In our globalized 21st-century world, non-Western culture floods our musical radar, to the point where artists like tUnE-yArDs and Vampire Weekend seamlessly incorporate African influences into their sound without crossing genre boundaries. 16 years since the release of their 1996 album Spiritchaser, Dead Can Dance–the Aussie duo of Brendan Perry and Lisa Gerrard–has reacted to the changing landscape of its genre by not changing that much at all. Their music, frequently noted for its mystical grandeur and enchanting quality, continues to touch a spiritual nerve in the listener.
The core sound of the group, namely big, booming percussion and Gerrards tinny yangqin (a Chinese variant of the dulcimer), remains at the forefront of Anastasis, the bands eighth studio album, and the first since they reunited for a world tour in 2005. The album’s strong ties to the musics of the Near East and North Africa shine in the waves of modal dulcimer melodies that form the backdrop of Anabasis, on top of which Gerrard sings meaningless syllables with quasi-Arabic ornaments.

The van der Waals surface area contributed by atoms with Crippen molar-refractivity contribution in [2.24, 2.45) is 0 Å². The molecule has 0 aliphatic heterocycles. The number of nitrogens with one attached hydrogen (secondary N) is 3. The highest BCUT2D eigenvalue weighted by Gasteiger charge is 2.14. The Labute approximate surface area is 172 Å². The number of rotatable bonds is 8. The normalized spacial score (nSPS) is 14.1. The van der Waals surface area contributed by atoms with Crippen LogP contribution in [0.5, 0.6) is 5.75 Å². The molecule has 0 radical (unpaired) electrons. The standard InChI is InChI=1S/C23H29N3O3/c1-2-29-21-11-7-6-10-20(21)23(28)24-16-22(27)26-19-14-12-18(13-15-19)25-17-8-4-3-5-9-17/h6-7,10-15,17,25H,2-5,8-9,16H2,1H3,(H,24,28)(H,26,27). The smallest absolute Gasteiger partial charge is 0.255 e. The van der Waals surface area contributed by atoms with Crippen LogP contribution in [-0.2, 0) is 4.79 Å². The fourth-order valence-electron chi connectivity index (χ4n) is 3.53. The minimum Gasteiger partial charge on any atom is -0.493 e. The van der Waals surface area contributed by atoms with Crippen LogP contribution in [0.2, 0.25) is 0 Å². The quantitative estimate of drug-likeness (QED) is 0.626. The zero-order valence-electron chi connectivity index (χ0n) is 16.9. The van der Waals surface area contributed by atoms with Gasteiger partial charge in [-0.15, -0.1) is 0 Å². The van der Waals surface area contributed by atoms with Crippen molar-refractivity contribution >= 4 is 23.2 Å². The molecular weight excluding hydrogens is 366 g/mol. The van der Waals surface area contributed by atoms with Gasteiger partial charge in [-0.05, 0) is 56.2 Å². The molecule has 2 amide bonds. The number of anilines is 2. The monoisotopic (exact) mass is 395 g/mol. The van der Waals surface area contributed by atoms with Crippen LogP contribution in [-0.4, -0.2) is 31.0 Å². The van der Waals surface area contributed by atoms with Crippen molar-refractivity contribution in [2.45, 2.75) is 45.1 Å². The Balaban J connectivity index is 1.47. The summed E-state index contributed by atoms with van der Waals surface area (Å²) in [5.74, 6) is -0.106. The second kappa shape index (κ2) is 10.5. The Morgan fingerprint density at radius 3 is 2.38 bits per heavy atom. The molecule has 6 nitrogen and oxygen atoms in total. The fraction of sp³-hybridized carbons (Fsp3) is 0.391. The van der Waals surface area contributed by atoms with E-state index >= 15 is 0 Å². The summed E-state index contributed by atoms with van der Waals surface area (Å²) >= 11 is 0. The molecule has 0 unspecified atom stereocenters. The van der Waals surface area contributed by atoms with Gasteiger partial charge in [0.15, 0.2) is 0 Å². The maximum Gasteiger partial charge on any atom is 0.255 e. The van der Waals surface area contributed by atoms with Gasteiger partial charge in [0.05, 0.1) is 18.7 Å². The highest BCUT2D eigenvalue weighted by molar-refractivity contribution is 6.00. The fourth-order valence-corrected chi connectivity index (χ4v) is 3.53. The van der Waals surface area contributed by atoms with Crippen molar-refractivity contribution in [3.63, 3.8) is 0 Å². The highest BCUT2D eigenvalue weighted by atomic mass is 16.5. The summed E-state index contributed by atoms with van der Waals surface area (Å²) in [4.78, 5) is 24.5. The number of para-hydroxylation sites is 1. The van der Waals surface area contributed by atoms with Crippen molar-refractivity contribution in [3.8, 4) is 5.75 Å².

At times, it feels like two different groups at work. Tracks with Gerrard on vocals are more ethereal and betray a strong near-Eastern influence, while Perry-led tracks like the heavy “Amnesia” evoke a general place-lessness. It doesn’t sound Turkish or Arabic, but rather simply like Dead Can Dance: a melange of dub, bass and drums, an indie rock guitar, a piano riff, and Gerrards dulcimer punctuating the upbeats. Lush strings suggest majestic art-rock, and Perrys deep, reverb-laden vocals recall British shoegaze bands with a touch of Morrissey. The songs peak, with blaring French horns and high-pitched strings providing the cathartic release of a post-rock composition.
The album isn’t wildly new, which could either please or possibly dismay dedicated DCD fans. On Opium, over a Moroccan beat with the sound of the otherworldly hang resonating, Perry sings, Sometimes I feel like I wanna live behind all these memories and walk through that door. Dead Can Dance seem happy to live in their memories; after all, Anastasis is Greek for resurrection. while the album refines the familiar sounds of their 80s and 90s heyday, they haven’t quite walked through that door to a new world.
Essential Tracks: “Amnesia”, “Opium”